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Turning Up the Volume On My A Coppella Voice

28 Jul

I’m always adjusting the volume on things, anything, all things. It’s a compulsion. I wasn’t originally aware I was even doing it, but apparently I have very fidgety fingers and a finicky ear and I’m very good at making the subtle little corrections necessary to keep volume at a perfect pitch.

If I am walking around the house listening to music with my earbuds in, I am minutely adjusting the volume according the noise around me. When I am watching a video on my computer, my fingers rest automatically on the volume control buttons on my keyboard, which causes the letters on the keys to fade slowly away. If there is a movie on in my house, I have the remote control near at hand. And if there is a baseball game or a TV show on, then I mute during commercials (My policy is that no commercial should be dignified with sound – commercials are also a great moment to sneak in a few minutes of reading).

And when I am driving, my fingers are never far from the volume control that is on my steering wheel. A moving car, more than anything else, is subject to changes in road noise. Different streets are louder than others, the car speeds up and slows down, traffic levels vary. A car whizzes by and you’ve lost a note of music or you come to a stop and are pinned to the back to your seat with a loud burst of sound. It’s a very delicate art form. I don’t even think about it, I just do it automatically. And I get so that I know how loud certain streets are (King County in Washington State has the worst roads ever; a full three or four clicks of volume adjustment worth of noise).

But you know something has gone wrong when you try to adjust the volume on your own singing voice. I’ve done it, often. It just happened again, the other day. I was driving down the street singing loudly, a coppella, about “shakin’ the blues away” when I turned on to the main street and felt my fingers surreptitiously finger the volume control on the wheel! Couldn’t I just sing louder? It’s a thought, anyway.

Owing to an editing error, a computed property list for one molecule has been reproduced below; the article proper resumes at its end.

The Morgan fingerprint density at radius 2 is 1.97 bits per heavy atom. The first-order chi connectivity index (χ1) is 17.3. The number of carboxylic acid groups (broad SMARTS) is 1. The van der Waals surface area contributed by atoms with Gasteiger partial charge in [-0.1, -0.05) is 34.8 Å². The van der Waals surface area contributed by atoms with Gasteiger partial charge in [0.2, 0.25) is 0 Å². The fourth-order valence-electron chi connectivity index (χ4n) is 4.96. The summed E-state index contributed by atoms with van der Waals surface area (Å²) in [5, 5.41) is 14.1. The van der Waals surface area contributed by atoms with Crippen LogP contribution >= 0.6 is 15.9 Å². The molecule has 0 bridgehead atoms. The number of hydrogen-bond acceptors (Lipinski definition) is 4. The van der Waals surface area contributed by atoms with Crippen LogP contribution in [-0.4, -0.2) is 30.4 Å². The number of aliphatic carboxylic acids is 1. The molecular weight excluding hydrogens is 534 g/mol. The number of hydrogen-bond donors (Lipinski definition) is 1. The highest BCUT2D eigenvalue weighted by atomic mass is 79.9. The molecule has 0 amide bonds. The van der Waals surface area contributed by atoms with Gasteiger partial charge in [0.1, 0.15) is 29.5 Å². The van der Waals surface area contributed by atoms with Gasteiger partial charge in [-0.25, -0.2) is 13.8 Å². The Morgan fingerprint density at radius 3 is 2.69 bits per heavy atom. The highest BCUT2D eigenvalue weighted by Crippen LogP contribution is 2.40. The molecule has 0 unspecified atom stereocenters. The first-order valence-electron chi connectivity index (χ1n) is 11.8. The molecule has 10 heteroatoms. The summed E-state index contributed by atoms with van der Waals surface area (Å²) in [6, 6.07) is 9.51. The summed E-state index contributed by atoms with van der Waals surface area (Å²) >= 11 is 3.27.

I do sing a lot in the car, just by myself, without music. Usually medleys of various songs as they pop into my head. Snatches of old songs, because I rarely actually know all the words to songs.

I flit from song to song, sing the chorus of one, the verse of another, the chorus and verse here, part of a verse there, several verses mashed together. Or I’ll go on a composer kick. Maybe I’ll sing bits and pieces of all the songs I can remember that were written by Jerome Kern and then maybe I’ll scoot over to another composer like Richard Rodgers or Cole Porter. Sometimes I sing thematically, maybe all the songs are about how I lost my man, or every quirky, amusing song I can recall, or every song about rain and bad weather.

Singing and driving is one of the those pleasures of life that are so fundamental. Motion and music were made to go together, like Rodgers and Hammerstein, bacon and eggs, rain and hot cocoa. But you won’t catch me at it – unless you drive by. If you are in the car, I won’t sing for you. I might not even talk to you. When I am driving people, I am silent. Or maybe I just need to turn up the volume.

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2 responses to “Turning Up the Volume On My A Coppella Voice

  1. JanuarysDreamer

    July 28, 2014 at 3:17 pm

    HA! I loved this. Reminded me of Mark Steyn who, other than you recently, is my sole introduction to musicals and if not for whom, I would have no idea who Jerome Kern was! Anyway, according to him, French taxicab drivers are insanely wild about American musicals and every time he gets in a cab in Paris it seems he and the taxicab driver are singing something ridiculous – like “Cinderala Rockefella” – the a cappella volume ALLthe way up! (see his column here http://www.steynonline.com/6481/cinderella-rockefella)

    Perhaps if you tried singing with a Paris taxicab driver …. 🙂

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    • christinawehner

      July 28, 2014 at 10:07 pm

      That is so cool! I guess I need to go to Paris and take a taxi. Maybe I should become a taxi driver, too. 🙂

      Love Mark Steyn’s site; thanks for directing me to him! I’d never heard of Jerome Kern until relatively recently, either. It was watching Fred Astaire movies and wondering who was writing all those wonderful songs that initially made me fall in love with the music and I am always trying to learn more about these composers and their songs.

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